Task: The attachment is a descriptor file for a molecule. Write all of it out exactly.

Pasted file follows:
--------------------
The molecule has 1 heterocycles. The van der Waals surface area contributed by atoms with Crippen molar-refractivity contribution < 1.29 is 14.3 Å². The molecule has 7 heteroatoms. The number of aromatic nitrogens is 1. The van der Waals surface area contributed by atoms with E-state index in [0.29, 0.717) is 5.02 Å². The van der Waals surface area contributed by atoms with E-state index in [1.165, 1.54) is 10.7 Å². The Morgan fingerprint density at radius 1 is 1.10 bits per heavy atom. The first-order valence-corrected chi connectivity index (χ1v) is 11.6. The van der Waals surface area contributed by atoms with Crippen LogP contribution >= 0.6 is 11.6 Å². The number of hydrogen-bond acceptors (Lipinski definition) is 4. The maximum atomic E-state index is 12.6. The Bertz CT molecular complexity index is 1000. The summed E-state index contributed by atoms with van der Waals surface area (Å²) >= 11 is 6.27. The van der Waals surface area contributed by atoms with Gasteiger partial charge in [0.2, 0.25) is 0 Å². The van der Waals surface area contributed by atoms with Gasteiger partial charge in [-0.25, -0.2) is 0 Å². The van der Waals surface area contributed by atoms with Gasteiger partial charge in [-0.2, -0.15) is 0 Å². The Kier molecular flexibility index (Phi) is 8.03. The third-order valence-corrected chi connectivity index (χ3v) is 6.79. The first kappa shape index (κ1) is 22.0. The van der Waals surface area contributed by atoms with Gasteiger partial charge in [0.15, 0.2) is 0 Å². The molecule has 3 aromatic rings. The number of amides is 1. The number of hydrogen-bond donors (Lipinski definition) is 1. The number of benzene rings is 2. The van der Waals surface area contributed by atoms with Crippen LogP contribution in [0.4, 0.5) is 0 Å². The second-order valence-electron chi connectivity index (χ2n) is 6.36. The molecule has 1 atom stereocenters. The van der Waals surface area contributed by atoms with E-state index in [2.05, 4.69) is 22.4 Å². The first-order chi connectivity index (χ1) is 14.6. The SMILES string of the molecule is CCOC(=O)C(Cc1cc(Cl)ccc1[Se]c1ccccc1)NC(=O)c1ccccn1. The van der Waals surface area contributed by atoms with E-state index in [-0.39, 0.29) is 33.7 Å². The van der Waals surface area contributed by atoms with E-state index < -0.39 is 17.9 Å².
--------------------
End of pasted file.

The molecule has 1 heterocycles. The van der Waals surface area contributed by atoms with Crippen molar-refractivity contribution < 1.29 is 14.3 Å². The molecule has 7 heteroatoms. The number of aromatic nitrogens is 1. The van der Waals surface area contributed by atoms with E-state index in [0.29, 0.717) is 5.02 Å². The van der Waals surface area contributed by atoms with E-state index in [1.165, 1.54) is 10.7 Å². The Morgan fingerprint density at radius 1 is 1.10 bits per heavy atom. The first-order valence-corrected chi connectivity index (χ1v) is 11.6. The van der Waals surface area contributed by atoms with Crippen LogP contribution >= 0.6 is 11.6 Å². The number of hydrogen-bond acceptors (Lipinski definition) is 4. The maximum atomic E-state index is 12.6. The Bertz CT molecular complexity index is 1000. The summed E-state index contributed by atoms with van der Waals surface area (Å²) >= 11 is 6.27. The van der Waals surface area contributed by atoms with Gasteiger partial charge in [0.2, 0.25) is 0 Å². The van der Waals surface area contributed by atoms with Gasteiger partial charge in [-0.25, -0.2) is 0 Å². The van der Waals surface area contributed by atoms with Gasteiger partial charge in [-0.2, -0.15) is 0 Å². The Kier molecular flexibility index (Phi) is 8.03. The third-order valence-corrected chi connectivity index (χ3v) is 6.79. The first kappa shape index (κ1) is 22.0. The van der Waals surface area contributed by atoms with Gasteiger partial charge in [0.15, 0.2) is 0 Å². The molecule has 3 aromatic rings. The number of amides is 1. The number of hydrogen-bond donors (Lipinski definition) is 1. The number of benzene rings is 2. The van der Waals surface area contributed by atoms with Crippen LogP contribution in [0.4, 0.5) is 0 Å². The second-order valence-electron chi connectivity index (χ2n) is 6.36. The molecule has 1 atom stereocenters. The van der Waals surface area contributed by atoms with E-state index in [2.05, 4.69) is 22.4 Å². The first-order chi connectivity index (χ1) is 14.6. The SMILES string of the molecule is CCOC(=O)C(Cc1cc(Cl)ccc1[Se]c1ccccc1)NC(=O)c1ccccn1. The van der Waals surface area contributed by atoms with E-state index in [-0.39, 0.29) is 33.7 Å². The van der Waals surface area contributed by atoms with E-state index < -0.39 is 17.9 Å².